Osmanthus Delavayi

Photograph: Sharron R. McMillan

Photograph: Sharron R. McMillan

Osmanthus Delavayi – Such an elegant name for a lovely shrub.  The flowers are edible, floated as a fragrant garnish in drinks, or dried & added as a seasoning in fancy tea mixes, or in potpourri.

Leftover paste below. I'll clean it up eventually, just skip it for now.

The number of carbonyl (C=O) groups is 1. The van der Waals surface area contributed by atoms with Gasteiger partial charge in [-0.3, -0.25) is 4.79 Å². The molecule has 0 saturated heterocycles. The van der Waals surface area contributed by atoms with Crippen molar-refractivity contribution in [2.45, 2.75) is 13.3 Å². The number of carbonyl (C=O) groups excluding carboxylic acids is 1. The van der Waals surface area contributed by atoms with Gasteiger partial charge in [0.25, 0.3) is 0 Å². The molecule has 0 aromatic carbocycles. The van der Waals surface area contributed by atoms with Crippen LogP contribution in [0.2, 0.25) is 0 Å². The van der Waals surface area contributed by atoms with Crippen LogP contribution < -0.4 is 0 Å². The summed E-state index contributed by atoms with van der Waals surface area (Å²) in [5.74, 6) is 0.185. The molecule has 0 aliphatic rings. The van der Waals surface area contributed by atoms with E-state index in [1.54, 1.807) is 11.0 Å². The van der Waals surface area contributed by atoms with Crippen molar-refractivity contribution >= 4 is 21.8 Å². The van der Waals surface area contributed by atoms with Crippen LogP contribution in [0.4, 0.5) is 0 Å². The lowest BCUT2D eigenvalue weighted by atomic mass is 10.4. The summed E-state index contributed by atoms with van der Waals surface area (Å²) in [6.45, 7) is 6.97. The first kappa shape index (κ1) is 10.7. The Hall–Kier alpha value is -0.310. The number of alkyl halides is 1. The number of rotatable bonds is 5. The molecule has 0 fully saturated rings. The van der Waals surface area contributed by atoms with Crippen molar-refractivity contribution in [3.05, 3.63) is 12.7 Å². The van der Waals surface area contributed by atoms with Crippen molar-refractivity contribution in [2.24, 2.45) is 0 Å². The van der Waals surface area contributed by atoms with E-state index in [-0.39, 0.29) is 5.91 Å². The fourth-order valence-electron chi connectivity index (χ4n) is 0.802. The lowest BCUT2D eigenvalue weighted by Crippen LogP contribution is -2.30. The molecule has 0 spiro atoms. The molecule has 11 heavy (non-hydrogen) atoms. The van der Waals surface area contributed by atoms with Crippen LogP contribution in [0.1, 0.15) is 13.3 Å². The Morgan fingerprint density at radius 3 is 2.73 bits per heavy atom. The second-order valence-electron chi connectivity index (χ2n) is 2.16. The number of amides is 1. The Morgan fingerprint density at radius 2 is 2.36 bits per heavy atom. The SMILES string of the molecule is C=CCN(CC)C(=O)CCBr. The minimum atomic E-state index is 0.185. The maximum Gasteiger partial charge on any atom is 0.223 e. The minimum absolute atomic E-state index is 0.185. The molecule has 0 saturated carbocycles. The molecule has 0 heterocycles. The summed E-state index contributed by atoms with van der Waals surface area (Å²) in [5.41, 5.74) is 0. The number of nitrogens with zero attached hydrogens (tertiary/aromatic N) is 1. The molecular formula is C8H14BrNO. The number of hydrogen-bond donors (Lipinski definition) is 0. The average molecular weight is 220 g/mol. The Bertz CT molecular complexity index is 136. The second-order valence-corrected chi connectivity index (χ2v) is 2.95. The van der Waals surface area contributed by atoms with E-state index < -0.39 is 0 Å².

In China it was a traditional plant of courtyard temple grounds, the sweet flowers considered  an offering to the gods. Discovered by the Jesuit missionary-botanist Fr. Pierre Jean Marie Delavay in the mountains near Lan-kong in Yunnan province in 1890. He sent seed to the French nurseryman Vilmorin. Though Maurice de Vilmorin distributed the seed among various correspondents, only a single seed germinated. All the O. delavayi of European gardens were cloned from this one source, until George Forrest obtained further supplies of seed in China after World War I.  It attracts butterflies and hummingbirds.

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